Facebook announced a tool called Manage Activity, which lets users to view and manage multiple posts at the same time. They can choose to archive or delete posts in bulk. There are also filters that can be used to sort content that a user might have posted, including for dates, people tagged and content type (photo, video, text updates, etc.). The feature essentially makes it easier to manage old content without necessarily having to tediously scroll through years of old posts. The feature can be accessed under the Activity Log tool on Facebook’s iOS and Android app and on the Facebook Lite app. Facebook said it will be available on desktop in the future.

Users who don’t want to permanently get rid of their old posts, can choose to archive their content. Archived posts will remain visible to the user but not to other people. In case a user deletes content using the Manage Activity tool, posts will be sent to a ‘recycle bin’ and will remain there for 30 days before being permanently deleted. Users can restore content while it is in the recycle bin. It looks very similar to how Gmail allows users to manage emails.

There are some posts that can’t be managed from this tool, however. For instance, posts can only be archived or deleted if a person created them, meaning that users can’t manage posts in which they were tagged. Similarly, posts in shared albums can not be archived or deleted. Users can’t also currently mass-delete comments made in groups, but Facebook told Vox that it’s exploring that as a future option. Last month, Instagram said it will allow users to delete up to 25 comments at once on their posts, and block or restrict multiple accounts at the same time.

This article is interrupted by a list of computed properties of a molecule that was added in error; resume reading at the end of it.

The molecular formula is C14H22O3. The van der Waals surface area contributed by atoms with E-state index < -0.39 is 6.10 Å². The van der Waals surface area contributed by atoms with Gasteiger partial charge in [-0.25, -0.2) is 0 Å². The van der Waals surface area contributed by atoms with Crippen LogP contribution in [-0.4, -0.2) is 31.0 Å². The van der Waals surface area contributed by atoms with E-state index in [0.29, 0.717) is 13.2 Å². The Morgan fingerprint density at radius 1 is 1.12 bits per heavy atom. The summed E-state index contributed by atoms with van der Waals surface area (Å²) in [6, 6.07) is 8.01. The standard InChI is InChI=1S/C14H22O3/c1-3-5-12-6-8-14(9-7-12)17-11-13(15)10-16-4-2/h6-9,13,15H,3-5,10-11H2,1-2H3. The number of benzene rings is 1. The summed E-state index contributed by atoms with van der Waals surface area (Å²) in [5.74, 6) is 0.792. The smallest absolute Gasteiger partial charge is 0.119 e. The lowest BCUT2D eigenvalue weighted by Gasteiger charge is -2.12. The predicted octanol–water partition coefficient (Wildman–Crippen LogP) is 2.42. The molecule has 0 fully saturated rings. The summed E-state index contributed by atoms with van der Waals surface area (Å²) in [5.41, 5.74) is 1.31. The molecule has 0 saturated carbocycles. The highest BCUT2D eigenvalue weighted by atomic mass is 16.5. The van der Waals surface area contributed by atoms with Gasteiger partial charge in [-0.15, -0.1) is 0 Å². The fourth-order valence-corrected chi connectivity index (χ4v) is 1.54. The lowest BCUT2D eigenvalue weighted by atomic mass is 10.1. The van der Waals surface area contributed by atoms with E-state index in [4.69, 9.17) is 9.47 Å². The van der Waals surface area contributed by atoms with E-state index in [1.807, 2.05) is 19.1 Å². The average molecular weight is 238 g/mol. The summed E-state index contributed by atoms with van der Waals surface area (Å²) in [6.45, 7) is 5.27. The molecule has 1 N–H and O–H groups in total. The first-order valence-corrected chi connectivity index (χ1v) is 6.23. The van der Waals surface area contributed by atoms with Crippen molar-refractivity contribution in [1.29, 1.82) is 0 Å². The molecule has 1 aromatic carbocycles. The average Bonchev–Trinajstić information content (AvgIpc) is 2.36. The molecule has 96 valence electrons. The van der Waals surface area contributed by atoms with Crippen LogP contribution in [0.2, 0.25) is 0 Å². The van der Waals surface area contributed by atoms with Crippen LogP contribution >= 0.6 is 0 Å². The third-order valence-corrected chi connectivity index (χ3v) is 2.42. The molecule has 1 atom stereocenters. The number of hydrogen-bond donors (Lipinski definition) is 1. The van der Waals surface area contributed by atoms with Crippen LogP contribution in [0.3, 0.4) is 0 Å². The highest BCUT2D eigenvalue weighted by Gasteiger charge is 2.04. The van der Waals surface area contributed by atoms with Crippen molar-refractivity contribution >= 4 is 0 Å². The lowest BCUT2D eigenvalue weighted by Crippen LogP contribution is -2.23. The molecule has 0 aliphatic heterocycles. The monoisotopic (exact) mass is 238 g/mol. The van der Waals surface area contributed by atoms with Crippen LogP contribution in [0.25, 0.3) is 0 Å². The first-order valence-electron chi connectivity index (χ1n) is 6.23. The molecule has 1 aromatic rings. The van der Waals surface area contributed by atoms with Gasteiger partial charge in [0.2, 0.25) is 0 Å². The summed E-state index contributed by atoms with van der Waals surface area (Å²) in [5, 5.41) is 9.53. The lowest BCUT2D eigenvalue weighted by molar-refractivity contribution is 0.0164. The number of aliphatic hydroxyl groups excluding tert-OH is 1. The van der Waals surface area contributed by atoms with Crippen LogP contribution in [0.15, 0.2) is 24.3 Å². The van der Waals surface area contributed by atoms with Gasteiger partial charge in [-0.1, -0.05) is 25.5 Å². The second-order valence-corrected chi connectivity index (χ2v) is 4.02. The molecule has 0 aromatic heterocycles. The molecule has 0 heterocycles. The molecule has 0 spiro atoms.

Earlier this year, Facebook allowed users to see the information that businesses and organisations share with Facebook on the basis of their interactions with those sites and apps. Users can see a copy of that information and also clear it from their accounts, using the “clear history tool”. Although, we had pointed out at that time that the clear history tool doesn’t really delete users’ data from Facebook or other third-parties, but only severs the connection between the two — meaning that Facebook will continue receiving users’ data from other platforms that use its business tools, but will not link that data to a user’s Facebook profile.